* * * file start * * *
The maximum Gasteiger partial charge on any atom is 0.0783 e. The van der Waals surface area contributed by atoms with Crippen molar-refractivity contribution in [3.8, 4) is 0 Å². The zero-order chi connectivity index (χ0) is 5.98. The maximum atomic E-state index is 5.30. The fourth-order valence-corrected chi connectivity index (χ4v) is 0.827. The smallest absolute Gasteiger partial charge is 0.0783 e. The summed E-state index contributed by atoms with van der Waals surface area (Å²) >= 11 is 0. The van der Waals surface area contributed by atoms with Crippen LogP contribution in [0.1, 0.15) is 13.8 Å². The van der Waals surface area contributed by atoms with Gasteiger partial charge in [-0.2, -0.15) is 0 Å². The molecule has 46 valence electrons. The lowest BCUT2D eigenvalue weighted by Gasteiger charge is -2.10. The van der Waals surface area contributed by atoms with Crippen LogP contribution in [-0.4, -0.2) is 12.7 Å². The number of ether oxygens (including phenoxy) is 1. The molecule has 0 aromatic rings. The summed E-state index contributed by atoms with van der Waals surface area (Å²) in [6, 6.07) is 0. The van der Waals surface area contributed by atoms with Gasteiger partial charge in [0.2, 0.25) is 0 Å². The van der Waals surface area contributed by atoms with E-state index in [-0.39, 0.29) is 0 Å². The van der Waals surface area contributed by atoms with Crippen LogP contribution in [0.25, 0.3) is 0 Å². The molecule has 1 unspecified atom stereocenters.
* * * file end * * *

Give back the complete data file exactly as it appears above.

The maximum Gasteiger partial charge on any atom is 0.0783 e. The van der Waals surface area contributed by atoms with Crippen molar-refractivity contribution in [3.8, 4) is 0 Å². The zero-order chi connectivity index (χ0) is 5.98. The maximum atomic E-state index is 5.30. The fourth-order valence-corrected chi connectivity index (χ4v) is 0.827. The smallest absolute Gasteiger partial charge is 0.0783 e. The summed E-state index contributed by atoms with van der Waals surface area (Å²) >= 11 is 0. The van der Waals surface area contributed by atoms with Crippen LogP contribution in [0.1, 0.15) is 13.8 Å². The van der Waals surface area contributed by atoms with Gasteiger partial charge in [-0.2, -0.15) is 0 Å². The molecule has 46 valence electrons. The lowest BCUT2D eigenvalue weighted by Gasteiger charge is -2.10. The van der Waals surface area contributed by atoms with Crippen LogP contribution in [-0.4, -0.2) is 12.7 Å². The number of ether oxygens (including phenoxy) is 1. The molecule has 0 aromatic rings. The summed E-state index contributed by atoms with van der Waals surface area (Å²) in [6, 6.07) is 0. The van der Waals surface area contributed by atoms with Gasteiger partial charge in [0.2, 0.25) is 0 Å². The van der Waals surface area contributed by atoms with E-state index in [-0.39, 0.29) is 0 Å². The van der Waals surface area contributed by atoms with Crippen LogP contribution in [0.25, 0.3) is 0 Å². The molecule has 1 unspecified atom stereocenters.